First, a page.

Surfacing elephants and new ideas


There are many leaders who talk too much. They can suck the life out of a room by shutting out other voices that need to be heard. Any wisdom those other voices have may be lost in the plethora of words that gush out of the leader’s mouth.

I’ve also known leaders who are quiet and need to be heard. They may have wisdom to share, but can’t get a word into the raucous cacophony going on around them. So they may withhold their voices, much to the detriment of their organizations.

There is withheld wisdom in both scenarios, and it is a reality in our organizations that some leaders aren’t listening and others need to be heard. The net result is that organizations can’t reap all of the available potential from their leaders. There is so much to be heard that isn’t, leaving our organizations malnourished.

When loud leaders and quiet leaders learn to moderate their natural tendencies, modelling and setting expectations that others do the same, the organization can bathe in the grandness of a collective wisdom that has been kept dormant.

Can you imagine what might happen when that occurs? It’s a compelling vision of fully functional companies that actually listen and hear what’s being said. Creativity is no longer an issue. Collaboration rides on the coattails of this imagined company ripe with rich, deep listening and all wise voices being heard – with bottom line results.

The skills to be able to listen and be heard are learnable. Whether you are a loud leader or a quiet leader, what if……

You listened more: Take the stance that you aren’t the keeper of all knowledge. You have learned that others just might have something important to say. Silence in conversations is embraced as your friend because it shows that people are thinking and allows dormant voices to come forth. You are listening to understand what others bring to a conversation instead of allowing your brain to chatter along, making judgments and assumptions. Notice the wisdom that is appearing now!

You are intentional about using your voice: You are as strategic about your words as you are about achieving organizational results. It takes hard work, but you know when to speak and when to listen and how to find your way into a conversation. This strategic use of your voice is THE most important leadership skill, foundational to your success and that of your organization. You’ve noticed that your clarity and influence is magnifying within the organization. Heads turn to hear what you have to say. You are making an impact!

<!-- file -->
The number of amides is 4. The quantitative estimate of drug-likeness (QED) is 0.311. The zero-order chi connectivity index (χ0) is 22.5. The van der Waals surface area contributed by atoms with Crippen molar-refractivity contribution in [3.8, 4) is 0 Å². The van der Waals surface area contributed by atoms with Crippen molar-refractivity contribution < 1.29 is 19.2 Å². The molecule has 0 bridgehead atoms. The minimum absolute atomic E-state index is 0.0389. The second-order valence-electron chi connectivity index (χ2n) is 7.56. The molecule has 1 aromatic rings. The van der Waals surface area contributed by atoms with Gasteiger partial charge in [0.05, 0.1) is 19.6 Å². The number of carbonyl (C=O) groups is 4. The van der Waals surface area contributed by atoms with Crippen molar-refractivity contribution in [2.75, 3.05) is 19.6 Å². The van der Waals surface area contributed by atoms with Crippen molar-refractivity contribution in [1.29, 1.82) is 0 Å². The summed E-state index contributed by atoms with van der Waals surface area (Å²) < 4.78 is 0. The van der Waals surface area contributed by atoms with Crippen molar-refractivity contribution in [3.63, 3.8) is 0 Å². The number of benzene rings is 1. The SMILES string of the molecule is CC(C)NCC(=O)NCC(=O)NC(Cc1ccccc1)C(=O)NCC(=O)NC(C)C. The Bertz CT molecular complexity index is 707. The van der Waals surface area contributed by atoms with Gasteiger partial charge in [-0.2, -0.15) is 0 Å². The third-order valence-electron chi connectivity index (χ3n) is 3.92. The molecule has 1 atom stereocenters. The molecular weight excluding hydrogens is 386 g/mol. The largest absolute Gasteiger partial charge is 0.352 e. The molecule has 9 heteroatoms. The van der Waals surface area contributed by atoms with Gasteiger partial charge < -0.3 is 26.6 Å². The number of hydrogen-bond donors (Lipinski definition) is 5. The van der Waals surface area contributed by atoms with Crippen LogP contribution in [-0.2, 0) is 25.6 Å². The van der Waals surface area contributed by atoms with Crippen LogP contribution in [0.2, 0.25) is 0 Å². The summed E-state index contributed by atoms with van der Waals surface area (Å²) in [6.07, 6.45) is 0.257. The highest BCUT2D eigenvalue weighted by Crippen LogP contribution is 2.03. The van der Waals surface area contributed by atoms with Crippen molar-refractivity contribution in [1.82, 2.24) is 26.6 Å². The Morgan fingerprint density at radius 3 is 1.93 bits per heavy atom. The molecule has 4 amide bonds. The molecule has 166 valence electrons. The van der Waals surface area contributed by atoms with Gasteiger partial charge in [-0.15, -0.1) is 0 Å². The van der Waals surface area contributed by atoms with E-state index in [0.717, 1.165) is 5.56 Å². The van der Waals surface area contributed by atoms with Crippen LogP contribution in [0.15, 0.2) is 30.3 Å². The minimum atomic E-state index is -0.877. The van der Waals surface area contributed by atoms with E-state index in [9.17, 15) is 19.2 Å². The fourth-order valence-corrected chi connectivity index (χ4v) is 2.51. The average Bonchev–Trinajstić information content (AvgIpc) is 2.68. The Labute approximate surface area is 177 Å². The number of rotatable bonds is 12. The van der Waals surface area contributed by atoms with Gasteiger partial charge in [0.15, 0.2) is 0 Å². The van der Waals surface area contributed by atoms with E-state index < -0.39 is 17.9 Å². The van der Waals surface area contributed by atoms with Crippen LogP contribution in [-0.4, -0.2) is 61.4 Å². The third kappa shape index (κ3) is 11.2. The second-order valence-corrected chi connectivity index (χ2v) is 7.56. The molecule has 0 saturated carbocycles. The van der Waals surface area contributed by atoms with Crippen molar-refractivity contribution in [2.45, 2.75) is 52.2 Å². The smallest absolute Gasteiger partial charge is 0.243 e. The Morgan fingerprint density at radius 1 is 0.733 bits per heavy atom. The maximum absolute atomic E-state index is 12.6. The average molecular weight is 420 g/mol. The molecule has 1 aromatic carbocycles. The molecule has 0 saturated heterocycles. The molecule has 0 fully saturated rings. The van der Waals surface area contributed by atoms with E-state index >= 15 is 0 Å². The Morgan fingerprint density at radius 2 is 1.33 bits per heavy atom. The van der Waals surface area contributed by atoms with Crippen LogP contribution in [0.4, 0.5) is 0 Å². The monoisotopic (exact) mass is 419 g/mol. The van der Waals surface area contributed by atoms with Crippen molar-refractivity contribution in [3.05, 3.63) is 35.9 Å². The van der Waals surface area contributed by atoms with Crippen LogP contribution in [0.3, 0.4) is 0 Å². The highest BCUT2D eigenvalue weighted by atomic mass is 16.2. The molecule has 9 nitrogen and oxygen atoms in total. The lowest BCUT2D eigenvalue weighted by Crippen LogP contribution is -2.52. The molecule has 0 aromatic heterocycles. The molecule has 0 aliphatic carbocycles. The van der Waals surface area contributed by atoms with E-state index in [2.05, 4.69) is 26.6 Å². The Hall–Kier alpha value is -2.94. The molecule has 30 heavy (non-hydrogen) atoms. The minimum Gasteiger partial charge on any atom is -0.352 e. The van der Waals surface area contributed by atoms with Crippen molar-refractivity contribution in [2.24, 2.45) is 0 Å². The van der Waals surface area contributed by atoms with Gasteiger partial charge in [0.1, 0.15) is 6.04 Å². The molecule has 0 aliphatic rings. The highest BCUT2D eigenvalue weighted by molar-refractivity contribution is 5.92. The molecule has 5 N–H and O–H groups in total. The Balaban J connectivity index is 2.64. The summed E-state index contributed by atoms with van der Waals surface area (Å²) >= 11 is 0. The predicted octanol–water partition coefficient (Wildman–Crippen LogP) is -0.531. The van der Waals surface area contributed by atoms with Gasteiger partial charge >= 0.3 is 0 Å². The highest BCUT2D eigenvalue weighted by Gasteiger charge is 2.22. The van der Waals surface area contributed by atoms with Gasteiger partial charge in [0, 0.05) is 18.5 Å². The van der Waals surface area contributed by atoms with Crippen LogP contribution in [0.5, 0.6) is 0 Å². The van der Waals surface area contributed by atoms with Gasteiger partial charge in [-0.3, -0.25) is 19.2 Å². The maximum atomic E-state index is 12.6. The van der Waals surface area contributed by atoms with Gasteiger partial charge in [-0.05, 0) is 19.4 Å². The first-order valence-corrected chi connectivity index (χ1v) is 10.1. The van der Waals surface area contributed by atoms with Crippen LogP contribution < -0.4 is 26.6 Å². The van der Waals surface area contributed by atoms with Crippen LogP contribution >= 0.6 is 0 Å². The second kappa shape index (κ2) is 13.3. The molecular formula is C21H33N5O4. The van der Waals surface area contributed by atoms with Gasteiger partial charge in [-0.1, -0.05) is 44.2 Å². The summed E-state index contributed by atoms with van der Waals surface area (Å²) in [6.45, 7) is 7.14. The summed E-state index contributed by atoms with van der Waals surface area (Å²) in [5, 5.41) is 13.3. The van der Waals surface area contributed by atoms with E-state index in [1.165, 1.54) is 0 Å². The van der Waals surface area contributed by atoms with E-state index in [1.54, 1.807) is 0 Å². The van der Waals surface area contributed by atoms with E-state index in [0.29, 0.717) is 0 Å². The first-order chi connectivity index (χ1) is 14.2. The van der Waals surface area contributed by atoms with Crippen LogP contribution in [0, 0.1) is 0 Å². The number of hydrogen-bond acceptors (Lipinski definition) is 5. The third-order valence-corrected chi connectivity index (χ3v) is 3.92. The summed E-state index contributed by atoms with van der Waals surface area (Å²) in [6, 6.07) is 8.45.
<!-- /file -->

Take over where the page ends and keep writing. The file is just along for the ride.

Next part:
Listening and being heard are modelled, learned, encouraged and required: You’ve learned to model deep listening and you speak up only when it’s essential. You make it clear that you expect others in your organization to be intentional about listening and being heard; you’ve held employees responsible for doing so. You now observe the growth in your organization, including bottom-line effects!

We spend billions on training employees in our organizations to work together, to “be creative”, and to lead others when better listening and assuring all wisdom is heard can solve a lot of the issues. When we listen better and find our voice, deep conversations begin to happen, surfacing elephants and new ideas. Imagine the possibilities.

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Mary Jo Asmus is the founder and President of Aspire Collaborative Services LLC, an executive coach, writer, internationally recognized thought leader, and a consultant who partners with organizations of all kinds to develop and administer coaching programs. She has “walked in your shoes” as a former leader in a Fortune company.


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